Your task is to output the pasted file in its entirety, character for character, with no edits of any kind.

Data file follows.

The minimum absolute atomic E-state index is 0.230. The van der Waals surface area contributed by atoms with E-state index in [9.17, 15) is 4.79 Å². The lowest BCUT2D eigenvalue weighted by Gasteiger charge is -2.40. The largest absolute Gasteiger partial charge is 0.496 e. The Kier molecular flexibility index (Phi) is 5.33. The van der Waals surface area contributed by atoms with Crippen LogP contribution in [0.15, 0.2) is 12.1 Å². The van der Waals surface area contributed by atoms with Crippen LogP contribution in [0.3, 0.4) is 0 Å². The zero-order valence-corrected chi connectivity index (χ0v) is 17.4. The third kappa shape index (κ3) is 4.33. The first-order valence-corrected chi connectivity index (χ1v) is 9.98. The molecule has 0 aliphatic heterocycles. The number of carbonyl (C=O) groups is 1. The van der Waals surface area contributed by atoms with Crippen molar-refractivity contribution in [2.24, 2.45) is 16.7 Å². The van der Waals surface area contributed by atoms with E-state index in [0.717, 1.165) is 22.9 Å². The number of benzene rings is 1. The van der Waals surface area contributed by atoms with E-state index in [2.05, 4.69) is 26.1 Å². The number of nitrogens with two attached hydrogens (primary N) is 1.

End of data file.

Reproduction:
The minimum absolute atomic E-state index is 0.230. The van der Waals surface area contributed by atoms with E-state index in [9.17, 15) is 4.79 Å². The lowest BCUT2D eigenvalue weighted by Gasteiger charge is -2.40. The largest absolute Gasteiger partial charge is 0.496 e. The Kier molecular flexibility index (Phi) is 5.33. The van der Waals surface area contributed by atoms with Crippen LogP contribution in [0.15, 0.2) is 12.1 Å². The van der Waals surface area contributed by atoms with Crippen LogP contribution in [0.3, 0.4) is 0 Å². The zero-order valence-corrected chi connectivity index (χ0v) is 17.4. The third kappa shape index (κ3) is 4.33. The first-order valence-corrected chi connectivity index (χ1v) is 9.98. The molecule has 0 aliphatic heterocycles. The number of carbonyl (C=O) groups is 1. The van der Waals surface area contributed by atoms with Crippen molar-refractivity contribution in [2.24, 2.45) is 16.7 Å². The van der Waals surface area contributed by atoms with E-state index in [0.717, 1.165) is 22.9 Å². The number of benzene rings is 1. The van der Waals surface area contributed by atoms with E-state index in [2.05, 4.69) is 26.1 Å². The number of nitrogens with two attached hydrogens (primary N) is 1.